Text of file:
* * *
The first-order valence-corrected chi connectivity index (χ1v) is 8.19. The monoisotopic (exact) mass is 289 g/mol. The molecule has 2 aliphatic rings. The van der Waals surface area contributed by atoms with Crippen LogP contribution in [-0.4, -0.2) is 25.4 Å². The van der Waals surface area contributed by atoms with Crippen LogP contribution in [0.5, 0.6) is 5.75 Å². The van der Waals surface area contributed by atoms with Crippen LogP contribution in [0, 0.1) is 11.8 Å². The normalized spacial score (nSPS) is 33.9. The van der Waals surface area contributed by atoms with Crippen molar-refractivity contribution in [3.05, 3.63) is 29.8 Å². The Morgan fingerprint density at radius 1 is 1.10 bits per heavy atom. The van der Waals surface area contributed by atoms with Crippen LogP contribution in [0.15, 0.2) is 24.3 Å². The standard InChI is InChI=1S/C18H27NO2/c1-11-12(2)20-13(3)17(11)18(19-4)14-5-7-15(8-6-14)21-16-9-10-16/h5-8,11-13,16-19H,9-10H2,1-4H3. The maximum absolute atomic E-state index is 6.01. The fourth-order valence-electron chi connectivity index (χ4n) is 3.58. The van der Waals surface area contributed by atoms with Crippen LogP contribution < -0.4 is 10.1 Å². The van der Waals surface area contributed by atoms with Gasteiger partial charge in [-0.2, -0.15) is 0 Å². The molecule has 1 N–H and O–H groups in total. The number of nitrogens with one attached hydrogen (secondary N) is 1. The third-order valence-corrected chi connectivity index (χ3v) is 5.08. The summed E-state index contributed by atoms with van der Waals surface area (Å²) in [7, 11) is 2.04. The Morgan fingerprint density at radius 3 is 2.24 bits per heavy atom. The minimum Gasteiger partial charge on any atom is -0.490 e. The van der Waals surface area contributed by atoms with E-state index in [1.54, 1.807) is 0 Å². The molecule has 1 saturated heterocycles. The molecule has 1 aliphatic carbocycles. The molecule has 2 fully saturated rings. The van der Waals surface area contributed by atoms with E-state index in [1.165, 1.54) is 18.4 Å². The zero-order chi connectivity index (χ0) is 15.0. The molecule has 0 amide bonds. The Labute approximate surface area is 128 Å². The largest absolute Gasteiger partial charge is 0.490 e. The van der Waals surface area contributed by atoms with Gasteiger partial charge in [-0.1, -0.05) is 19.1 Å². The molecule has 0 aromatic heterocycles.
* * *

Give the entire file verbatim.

The first-order valence-corrected chi connectivity index (χ1v) is 8.19. The monoisotopic (exact) mass is 289 g/mol. The molecule has 2 aliphatic rings. The van der Waals surface area contributed by atoms with Crippen LogP contribution in [-0.4, -0.2) is 25.4 Å². The van der Waals surface area contributed by atoms with Crippen LogP contribution in [0.5, 0.6) is 5.75 Å². The van der Waals surface area contributed by atoms with Crippen LogP contribution in [0, 0.1) is 11.8 Å². The normalized spacial score (nSPS) is 33.9. The van der Waals surface area contributed by atoms with Crippen molar-refractivity contribution in [3.05, 3.63) is 29.8 Å². The Morgan fingerprint density at radius 1 is 1.10 bits per heavy atom. The van der Waals surface area contributed by atoms with Crippen LogP contribution in [0.15, 0.2) is 24.3 Å². The standard InChI is InChI=1S/C18H27NO2/c1-11-12(2)20-13(3)17(11)18(19-4)14-5-7-15(8-6-14)21-16-9-10-16/h5-8,11-13,16-19H,9-10H2,1-4H3. The maximum absolute atomic E-state index is 6.01. The fourth-order valence-electron chi connectivity index (χ4n) is 3.58. The van der Waals surface area contributed by atoms with Crippen LogP contribution < -0.4 is 10.1 Å². The van der Waals surface area contributed by atoms with Gasteiger partial charge in [-0.2, -0.15) is 0 Å². The molecule has 1 N–H and O–H groups in total. The number of nitrogens with one attached hydrogen (secondary N) is 1. The third-order valence-corrected chi connectivity index (χ3v) is 5.08. The summed E-state index contributed by atoms with van der Waals surface area (Å²) in [7, 11) is 2.04. The Morgan fingerprint density at radius 3 is 2.24 bits per heavy atom. The minimum Gasteiger partial charge on any atom is -0.490 e. The van der Waals surface area contributed by atoms with E-state index in [1.54, 1.807) is 0 Å². The molecule has 1 saturated heterocycles. The molecule has 1 aliphatic carbocycles. The molecule has 2 fully saturated rings. The van der Waals surface area contributed by atoms with E-state index in [1.165, 1.54) is 18.4 Å². The zero-order chi connectivity index (χ0) is 15.0. The molecule has 0 amide bonds. The Labute approximate surface area is 128 Å². The largest absolute Gasteiger partial charge is 0.490 e. The van der Waals surface area contributed by atoms with Gasteiger partial charge in [-0.1, -0.05) is 19.1 Å². The molecule has 0 aromatic heterocycles.